And this is actually entirely the correct way to deal with this. In a story where you’re throwing in every cliche of the popular image of the late nineteenth century, from bits of every film Hammer made (and this does a much better job of trying to mix martial arts with Gothic horror than The Legend Of the Seven Golden Vampires) to Pygmalion to The Good Old Days you *have* to have a Fu Manchu character, and having the only character who is a racist stereotype (well, a non-white racist stereotype — there’s a comedy drunk Irishman and so on as well) be the only one who is intelligent enough to realise, comment on and use his stereotypical nature (in a story where everyone else is at least as much of a stereotype, but seems completely unaware of it), is a far more intelligent and interesting way of dealing with the problem than you would expect.

The problem is that while the story is trying to comment from a position of liberal superiority on the racist attitudes of the past, from our point of view the story is the racist attitudes of the past — the story was broadcast when there were still regular weekly blackface minstrel shows on British TV, after all, so it’s unsurprising that there were certain unexamined ideas that affected the story. And unfortunately this leads to Leela referring to “the yellow one” and the Doctor talking about being attacked by “little men”.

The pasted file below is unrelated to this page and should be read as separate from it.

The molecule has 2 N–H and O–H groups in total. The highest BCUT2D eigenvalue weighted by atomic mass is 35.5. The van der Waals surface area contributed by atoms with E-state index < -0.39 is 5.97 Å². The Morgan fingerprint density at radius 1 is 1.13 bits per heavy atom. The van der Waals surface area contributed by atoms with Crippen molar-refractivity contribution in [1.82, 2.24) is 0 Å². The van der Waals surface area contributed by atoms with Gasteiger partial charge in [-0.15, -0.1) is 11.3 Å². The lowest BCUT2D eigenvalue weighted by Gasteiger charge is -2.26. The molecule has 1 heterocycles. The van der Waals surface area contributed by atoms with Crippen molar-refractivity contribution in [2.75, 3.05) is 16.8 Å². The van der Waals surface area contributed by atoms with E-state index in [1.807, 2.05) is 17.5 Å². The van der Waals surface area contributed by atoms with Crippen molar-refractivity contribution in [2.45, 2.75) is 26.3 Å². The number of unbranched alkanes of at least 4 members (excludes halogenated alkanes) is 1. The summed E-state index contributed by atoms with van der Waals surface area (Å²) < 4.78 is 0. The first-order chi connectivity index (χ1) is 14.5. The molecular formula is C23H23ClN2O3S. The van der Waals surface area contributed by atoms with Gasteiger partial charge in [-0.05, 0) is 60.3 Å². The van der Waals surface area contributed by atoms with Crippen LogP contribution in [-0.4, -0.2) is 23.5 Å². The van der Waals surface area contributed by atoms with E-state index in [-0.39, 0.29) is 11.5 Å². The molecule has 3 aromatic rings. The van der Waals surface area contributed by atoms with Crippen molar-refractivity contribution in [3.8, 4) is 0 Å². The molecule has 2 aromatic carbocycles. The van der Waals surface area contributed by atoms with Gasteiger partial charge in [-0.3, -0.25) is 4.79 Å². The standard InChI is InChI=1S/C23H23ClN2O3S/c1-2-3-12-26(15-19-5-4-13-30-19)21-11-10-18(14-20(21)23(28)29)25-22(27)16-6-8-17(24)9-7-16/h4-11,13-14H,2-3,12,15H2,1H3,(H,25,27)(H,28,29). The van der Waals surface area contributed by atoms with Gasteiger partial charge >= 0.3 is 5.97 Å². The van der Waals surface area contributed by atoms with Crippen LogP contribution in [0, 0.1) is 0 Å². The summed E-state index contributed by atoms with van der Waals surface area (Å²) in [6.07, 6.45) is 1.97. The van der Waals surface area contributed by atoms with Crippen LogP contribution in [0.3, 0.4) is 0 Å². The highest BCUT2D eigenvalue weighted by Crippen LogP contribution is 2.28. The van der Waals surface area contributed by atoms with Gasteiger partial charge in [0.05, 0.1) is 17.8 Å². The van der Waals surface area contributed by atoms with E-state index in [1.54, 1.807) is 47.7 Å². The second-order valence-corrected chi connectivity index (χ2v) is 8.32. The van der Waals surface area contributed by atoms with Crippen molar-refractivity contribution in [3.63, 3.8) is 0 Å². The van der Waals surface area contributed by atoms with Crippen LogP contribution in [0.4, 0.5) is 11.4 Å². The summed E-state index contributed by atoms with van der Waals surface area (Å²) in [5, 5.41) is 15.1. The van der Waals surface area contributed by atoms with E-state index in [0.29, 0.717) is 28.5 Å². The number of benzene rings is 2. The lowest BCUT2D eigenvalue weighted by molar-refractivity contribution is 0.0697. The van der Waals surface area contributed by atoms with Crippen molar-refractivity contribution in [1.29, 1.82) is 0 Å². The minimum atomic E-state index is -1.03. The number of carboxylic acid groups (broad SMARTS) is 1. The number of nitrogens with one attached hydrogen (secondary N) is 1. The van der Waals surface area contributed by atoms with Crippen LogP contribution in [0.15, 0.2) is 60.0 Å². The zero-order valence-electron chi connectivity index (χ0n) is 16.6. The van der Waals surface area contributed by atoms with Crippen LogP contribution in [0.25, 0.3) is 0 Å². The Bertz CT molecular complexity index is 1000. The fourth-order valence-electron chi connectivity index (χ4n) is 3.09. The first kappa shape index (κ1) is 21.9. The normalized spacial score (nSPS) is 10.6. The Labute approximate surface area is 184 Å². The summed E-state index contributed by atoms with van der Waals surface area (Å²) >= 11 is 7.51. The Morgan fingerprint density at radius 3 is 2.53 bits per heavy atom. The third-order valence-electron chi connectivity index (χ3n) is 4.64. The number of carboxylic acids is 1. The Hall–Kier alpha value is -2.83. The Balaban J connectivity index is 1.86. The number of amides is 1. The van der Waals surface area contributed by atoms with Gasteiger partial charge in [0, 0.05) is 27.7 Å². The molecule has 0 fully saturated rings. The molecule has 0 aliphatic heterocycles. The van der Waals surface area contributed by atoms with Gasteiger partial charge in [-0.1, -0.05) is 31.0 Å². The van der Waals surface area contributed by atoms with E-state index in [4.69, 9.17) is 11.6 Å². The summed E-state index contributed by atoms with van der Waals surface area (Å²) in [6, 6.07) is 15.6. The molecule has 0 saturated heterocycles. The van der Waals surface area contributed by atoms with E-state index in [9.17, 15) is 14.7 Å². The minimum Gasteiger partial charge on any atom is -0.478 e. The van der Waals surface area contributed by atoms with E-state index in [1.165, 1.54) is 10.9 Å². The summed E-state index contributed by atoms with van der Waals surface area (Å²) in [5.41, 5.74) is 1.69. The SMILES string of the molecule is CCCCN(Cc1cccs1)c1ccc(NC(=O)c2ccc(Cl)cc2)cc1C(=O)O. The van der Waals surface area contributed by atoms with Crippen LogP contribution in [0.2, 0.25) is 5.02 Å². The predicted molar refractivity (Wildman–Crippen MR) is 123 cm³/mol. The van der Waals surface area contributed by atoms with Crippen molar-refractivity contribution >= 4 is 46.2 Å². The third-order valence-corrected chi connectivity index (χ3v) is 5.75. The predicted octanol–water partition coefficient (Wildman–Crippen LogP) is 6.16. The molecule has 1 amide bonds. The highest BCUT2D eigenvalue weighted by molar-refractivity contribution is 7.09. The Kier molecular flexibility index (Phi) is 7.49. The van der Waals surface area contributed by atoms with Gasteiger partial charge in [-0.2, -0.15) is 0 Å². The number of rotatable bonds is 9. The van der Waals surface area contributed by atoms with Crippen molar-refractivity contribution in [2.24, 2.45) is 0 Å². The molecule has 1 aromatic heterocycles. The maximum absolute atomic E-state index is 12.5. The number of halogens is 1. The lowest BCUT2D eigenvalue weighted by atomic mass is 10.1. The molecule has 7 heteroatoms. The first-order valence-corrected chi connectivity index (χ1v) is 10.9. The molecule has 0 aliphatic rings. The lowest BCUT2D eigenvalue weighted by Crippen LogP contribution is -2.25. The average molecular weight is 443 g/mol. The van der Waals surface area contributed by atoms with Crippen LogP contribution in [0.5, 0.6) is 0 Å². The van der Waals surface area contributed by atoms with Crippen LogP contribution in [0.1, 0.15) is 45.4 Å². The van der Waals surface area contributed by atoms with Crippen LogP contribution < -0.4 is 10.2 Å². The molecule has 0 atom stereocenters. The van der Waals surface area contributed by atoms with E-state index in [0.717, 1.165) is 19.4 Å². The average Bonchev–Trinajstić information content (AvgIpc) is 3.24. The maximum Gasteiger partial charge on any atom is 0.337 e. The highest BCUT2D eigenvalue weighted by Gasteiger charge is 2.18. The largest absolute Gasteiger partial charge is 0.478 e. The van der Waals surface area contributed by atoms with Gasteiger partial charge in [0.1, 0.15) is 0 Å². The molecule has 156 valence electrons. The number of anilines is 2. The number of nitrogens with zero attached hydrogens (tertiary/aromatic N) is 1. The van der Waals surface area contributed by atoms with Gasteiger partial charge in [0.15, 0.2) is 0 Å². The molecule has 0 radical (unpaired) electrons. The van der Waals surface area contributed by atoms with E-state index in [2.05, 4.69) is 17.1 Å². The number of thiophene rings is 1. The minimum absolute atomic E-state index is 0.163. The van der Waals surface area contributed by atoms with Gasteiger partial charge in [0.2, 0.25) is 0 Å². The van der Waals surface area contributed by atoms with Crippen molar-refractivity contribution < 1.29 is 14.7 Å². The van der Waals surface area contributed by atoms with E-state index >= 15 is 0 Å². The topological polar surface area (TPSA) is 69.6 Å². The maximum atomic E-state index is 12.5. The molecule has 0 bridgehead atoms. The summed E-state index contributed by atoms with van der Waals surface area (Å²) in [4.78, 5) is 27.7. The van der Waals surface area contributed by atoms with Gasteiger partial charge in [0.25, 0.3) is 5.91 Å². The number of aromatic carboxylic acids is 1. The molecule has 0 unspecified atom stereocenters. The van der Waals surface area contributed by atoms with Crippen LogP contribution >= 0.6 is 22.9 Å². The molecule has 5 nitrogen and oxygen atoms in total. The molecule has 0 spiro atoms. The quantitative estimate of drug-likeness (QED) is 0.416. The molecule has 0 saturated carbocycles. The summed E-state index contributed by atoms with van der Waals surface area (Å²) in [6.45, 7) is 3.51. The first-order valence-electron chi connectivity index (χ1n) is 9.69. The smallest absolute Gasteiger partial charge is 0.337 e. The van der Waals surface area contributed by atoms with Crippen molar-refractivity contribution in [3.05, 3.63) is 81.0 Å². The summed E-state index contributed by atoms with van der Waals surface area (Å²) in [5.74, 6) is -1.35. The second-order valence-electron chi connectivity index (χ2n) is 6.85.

It’s very, very to stand outside racism and satirise it while having the kind of nihilist black humour that Holmes had which sees everything as fair game. The result is that because of a few lines which suggest that our protagonists are themselves racist, the whole attempt to undercut the racist nature of the character backfires, and the story just ends up being…well…racist.

But does that mean they shouldn’t have tried?

No, of course not. We all have prejudices that will look, in thirty or so years’ time, quite horrific. Trying to challenge those prejudices — and trying to do so artfully, and intelligently, and with a sense of humour — is always a good idea, even if it backfires horribly.

But it does mean that in a very important way,Talons is a failure.